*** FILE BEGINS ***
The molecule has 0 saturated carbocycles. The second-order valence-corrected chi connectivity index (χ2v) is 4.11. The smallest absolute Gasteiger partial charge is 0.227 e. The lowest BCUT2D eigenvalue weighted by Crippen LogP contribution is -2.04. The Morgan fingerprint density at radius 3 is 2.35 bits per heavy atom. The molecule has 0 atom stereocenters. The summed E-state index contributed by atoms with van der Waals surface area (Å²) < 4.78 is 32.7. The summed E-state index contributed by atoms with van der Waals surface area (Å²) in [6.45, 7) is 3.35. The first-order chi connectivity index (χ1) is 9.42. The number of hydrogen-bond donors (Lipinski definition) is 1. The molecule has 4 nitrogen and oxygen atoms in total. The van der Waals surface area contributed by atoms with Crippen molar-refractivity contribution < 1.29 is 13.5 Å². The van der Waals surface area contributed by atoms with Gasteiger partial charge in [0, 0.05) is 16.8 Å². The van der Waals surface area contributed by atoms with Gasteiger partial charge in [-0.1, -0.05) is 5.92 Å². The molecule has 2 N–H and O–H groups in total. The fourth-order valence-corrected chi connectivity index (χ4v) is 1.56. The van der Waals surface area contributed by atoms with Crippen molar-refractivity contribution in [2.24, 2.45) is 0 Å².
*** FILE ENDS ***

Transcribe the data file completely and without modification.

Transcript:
The molecule has 0 saturated carbocycles. The second-order valence-corrected chi connectivity index (χ2v) is 4.11. The smallest absolute Gasteiger partial charge is 0.227 e. The lowest BCUT2D eigenvalue weighted by Crippen LogP contribution is -2.04. The Morgan fingerprint density at radius 3 is 2.35 bits per heavy atom. The molecule has 0 atom stereocenters. The summed E-state index contributed by atoms with van der Waals surface area (Å²) < 4.78 is 32.7. The summed E-state index contributed by atoms with van der Waals surface area (Å²) in [6.45, 7) is 3.35. The first-order chi connectivity index (χ1) is 9.42. The number of hydrogen-bond donors (Lipinski definition) is 1. The molecule has 4 nitrogen and oxygen atoms in total. The van der Waals surface area contributed by atoms with Crippen molar-refractivity contribution < 1.29 is 13.5 Å². The van der Waals surface area contributed by atoms with Gasteiger partial charge in [0, 0.05) is 16.8 Å². The van der Waals surface area contributed by atoms with Gasteiger partial charge in [-0.1, -0.05) is 5.92 Å². The molecule has 2 N–H and O–H groups in total. The fourth-order valence-corrected chi connectivity index (χ4v) is 1.56. The van der Waals surface area contributed by atoms with Crippen molar-refractivity contribution in [2.24, 2.45) is 0 Å².